Turkish lenders Isbank and Denizbank have suspended the use of Russia’s Mir payment system, the banks said on Monday after the US cracked down on those accused of helping Moscow evade sanctions over the war in Ukraine.
The separately announced moves come after Washington last week extended its sanctions on the head of the organization that runs Mir, which is popular with tens of thousands of Russian tourists who came to Turkey this year.
The suspensions of two of the five Turkish banks that had used Mir reflect their efforts to avoid the financial crossfire between the West and Russia as the Turkish government adopts a balanced diplomatic stance.
Isbank, whose shares fell 10% on Monday, said it had halted payments to Mir and was reviewing the new US Treasury Department sanctions. Isbank also said it is keen to comply with domestic and international laws, regulations and commercial business principles.
When asked for comment, Denizbank said, “We are currently unable to provide a service” in Mir. The bank “acts in accordance with international sanctions regulations,” it said earlier Monday.
NATO member Ankara is fundamentally opposed to Western sanctions against Russia and has close ties with both Moscow and Kyiv, its Black Sea neighbors. She also condemned the Russian invasion and sent armed drones to Ukraine as part of her diplomatic balance.
Still, Western nations are increasingly concerned about strengthened economic ties between Turkey and Russia, diplomats say, particularly after several meetings between leaders Tayyip Erdogan and Vladimir Putin, including in Uzbekistan last week.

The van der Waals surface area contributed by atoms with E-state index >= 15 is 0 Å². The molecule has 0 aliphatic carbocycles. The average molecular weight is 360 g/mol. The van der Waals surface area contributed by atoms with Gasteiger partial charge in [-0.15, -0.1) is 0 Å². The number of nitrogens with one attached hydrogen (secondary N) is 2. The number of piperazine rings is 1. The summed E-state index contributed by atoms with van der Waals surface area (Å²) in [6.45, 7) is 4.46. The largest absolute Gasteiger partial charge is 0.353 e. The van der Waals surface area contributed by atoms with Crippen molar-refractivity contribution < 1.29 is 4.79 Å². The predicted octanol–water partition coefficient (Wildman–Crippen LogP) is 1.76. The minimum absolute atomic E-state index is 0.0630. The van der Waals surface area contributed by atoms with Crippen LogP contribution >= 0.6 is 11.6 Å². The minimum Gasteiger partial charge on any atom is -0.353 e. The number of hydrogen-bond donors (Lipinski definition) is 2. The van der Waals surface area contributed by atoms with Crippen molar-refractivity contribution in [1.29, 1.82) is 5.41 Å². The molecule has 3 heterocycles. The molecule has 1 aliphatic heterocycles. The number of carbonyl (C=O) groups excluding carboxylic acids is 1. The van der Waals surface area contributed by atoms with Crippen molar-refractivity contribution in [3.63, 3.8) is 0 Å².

Last month, the US Treasury Department sent a letter to major Turkish companies warning that they risk penalties if they engage in trade relations with sanctioned Russians.
At the time, Turkey’s Finance Minister Nureddin Nebati described concerns about the letter as “meaningless”. In April, he said that Russian tourists – who are vital to Turkey’s struggling economy – can easily make payments as the Mir scheme among Turkish banks increases.
Many Russians have gone to Turkey since the February invasion left them few other travel options and sanctions cut off their use of major US credit cards.
Russia calls its actions in Ukraine “a special military operation”.
After the two private lenders suspended Mir, it is still operated by state lenders Halkbank, Vakifbank and Ziraat.
Istanbul’s banking index fell sharply last week, shedding more than 9% on Monday, causing circuit breakers to halt trading. A banker said he feared so-called secondary sanctions could be aimed at Turkish banks or companies affecting affected markets.
Expanded US sanctions last week targeted the chief executive of the Bank of Russia’s National Card Payments Scheme (NSPK), which operates Mir.